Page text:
Having a network of mentors has been invaluable as well. Before I dive into any topic, I ask the masters. With so much information available online, finding relevant information can be like searching for a needle in a haystack. Depending on the topic, I have a network of mentors to guide me to the best resources. For example, when I wanted to learn about Facebook advertising, I first asked several mentors who ran online marketing agencies. The response was the same from everyone: “”. That answer saved me potentially dozens of hours of sifting through other resources, trying to determine what was most credible. For some mentors, I insist that I pay for their time. A 1 hour conversation with someone on top of their game is well worth the $200+ hourly rate, especially when I can fill in all the gaps in knowledge and get immediate answers.

I also participate in 2 mastermind groups — one for building a blog audience and another for web design agency owners. We meet on a weekly basis and set goals for one another, share resources, and help each other work through any challenges we’re facing. Having a system of accountability is huge, especially since we have a shared spreadsheet outlining the goals we’ve committed each week.

Buy & Take Courses

Another habit I got into was actually buying courses. In several of my mastermind groups we exchange logins and passwords for online courses, but unless my skin is in the game and I’ve made the investment, I don’t feel the same sense of urgency to learn and apply the material. Once I’ve bought a course, I work it into my weekly planning and actually do it.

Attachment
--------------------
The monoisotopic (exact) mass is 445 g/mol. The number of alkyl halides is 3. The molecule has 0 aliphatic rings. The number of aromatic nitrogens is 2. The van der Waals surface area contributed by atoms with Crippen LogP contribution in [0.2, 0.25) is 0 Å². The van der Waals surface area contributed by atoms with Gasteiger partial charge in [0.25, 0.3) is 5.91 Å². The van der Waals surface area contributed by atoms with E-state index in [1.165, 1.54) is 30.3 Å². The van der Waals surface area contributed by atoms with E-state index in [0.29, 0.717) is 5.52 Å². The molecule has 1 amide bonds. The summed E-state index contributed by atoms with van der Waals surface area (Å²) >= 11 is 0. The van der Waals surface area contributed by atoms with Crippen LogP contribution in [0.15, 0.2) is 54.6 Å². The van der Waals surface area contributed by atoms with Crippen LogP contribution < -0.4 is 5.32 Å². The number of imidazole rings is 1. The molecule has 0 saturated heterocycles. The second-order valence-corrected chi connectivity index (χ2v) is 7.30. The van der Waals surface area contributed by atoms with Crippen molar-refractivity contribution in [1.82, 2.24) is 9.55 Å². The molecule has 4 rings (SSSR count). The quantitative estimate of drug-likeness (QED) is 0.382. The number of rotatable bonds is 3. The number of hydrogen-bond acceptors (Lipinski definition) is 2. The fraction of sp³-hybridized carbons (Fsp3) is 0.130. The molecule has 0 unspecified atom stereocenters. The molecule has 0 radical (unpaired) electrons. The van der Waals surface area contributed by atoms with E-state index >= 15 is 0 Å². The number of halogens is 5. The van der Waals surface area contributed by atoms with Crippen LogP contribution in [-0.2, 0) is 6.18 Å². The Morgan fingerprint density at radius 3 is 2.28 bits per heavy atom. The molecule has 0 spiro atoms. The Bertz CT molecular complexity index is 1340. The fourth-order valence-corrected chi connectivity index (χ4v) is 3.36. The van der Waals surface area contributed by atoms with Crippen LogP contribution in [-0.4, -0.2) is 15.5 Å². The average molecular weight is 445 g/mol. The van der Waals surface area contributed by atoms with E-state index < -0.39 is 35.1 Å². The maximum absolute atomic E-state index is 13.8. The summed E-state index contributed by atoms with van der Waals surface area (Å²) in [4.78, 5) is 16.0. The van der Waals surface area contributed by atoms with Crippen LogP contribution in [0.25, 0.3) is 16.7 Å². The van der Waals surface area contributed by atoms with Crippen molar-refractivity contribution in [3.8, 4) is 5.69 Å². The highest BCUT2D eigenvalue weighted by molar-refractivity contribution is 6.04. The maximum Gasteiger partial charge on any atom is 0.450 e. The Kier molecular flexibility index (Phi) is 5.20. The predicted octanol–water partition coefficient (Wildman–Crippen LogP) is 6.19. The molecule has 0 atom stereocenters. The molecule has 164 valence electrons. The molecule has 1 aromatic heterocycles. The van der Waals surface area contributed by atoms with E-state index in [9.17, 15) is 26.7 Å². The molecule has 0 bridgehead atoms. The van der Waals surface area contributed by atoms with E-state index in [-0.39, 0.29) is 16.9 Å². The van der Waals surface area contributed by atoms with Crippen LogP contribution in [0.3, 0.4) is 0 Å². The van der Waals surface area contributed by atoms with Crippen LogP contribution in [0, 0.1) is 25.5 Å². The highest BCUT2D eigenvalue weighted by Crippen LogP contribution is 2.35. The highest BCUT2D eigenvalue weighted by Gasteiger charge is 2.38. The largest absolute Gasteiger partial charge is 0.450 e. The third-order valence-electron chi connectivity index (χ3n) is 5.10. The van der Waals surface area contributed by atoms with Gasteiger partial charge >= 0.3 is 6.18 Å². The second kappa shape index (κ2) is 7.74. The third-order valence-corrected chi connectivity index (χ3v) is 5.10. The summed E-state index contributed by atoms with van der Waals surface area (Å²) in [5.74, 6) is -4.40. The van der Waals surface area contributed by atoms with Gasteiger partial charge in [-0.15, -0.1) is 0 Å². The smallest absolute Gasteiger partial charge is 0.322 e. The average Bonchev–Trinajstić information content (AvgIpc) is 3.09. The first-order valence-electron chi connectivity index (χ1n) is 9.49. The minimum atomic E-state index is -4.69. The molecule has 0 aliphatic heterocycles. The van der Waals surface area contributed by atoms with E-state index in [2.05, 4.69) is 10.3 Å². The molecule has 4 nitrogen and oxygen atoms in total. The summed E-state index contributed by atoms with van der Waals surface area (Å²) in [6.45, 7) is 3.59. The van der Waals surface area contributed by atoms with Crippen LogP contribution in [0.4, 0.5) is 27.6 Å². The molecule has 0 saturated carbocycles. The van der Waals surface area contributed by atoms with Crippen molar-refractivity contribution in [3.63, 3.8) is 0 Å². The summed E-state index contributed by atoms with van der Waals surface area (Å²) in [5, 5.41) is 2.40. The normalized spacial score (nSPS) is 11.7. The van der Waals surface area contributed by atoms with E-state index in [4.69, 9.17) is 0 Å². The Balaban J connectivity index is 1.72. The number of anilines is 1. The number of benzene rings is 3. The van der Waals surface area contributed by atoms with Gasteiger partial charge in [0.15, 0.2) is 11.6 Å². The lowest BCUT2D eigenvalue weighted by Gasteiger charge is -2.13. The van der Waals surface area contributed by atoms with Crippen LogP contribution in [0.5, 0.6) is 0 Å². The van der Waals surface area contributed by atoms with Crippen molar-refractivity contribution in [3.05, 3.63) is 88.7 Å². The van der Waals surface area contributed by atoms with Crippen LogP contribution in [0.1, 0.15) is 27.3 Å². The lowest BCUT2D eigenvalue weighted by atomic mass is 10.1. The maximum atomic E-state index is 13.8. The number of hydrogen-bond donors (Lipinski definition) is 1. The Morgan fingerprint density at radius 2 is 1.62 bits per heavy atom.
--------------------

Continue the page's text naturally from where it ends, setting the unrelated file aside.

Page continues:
Write & Reflect

By writing consistently, I’m forced to learn more. I have two habits that have helped me produce more content and learn more regularly:

  • Write 1000 words per day, first thing in the morning — After reading Authority by Nathan Barry, I made the commitment to write 1000 words per day, every day. I don’t move on to anything else before this task is finished…it’s like my brain workout first thing in the morning.
  • Reflect at the end of every day “What did I learn today?” — When journaling at night, if I don’t have a good answer to this question, one of my commitments the next day is a deliberate block of time dedicated to learning.


Unless I’m applying material, it’s quickly forgotten. Therefore, I try to only study topics that I can use immediately. A few recent examples:

  • I bought and read Tony Robbins’ new book Money Master the Game, then worked through the exercises to automate my finances and re-allocated my investments based on Ray Dalio’s All Weather Fund.
  • I read “Less Doing, More Living”, then re-hired a virtual assistant and began to automate my daily tasks.
  • I bought Ryan Lee’s “Everything” course to learn about creating a podcast while recording my first few episodes.
  • I bought Derek Halpern’s Blog That Converts course while learning how to build my blog traffic and audience.
  • I plunked down $2,200 for Jordan Belfort Straight Line Persuasion System sales course to build the techniques into my agency sales process.

Closing Thoughts

I think what most excites me is that we live during a time where the culmination of all knowledge in human history is at our fingertips, a click away. Never before has there been such an amazing opportunity to learn and master any topic. Ultimately, the best investment you can make is in yourself. We have direct control over how valuable we are based on how much we know.

Previous Post Next Post

Originally published at on December 2, 2014.

Show your support

Clapping shows how much you appreciated Clinton Warren’s story.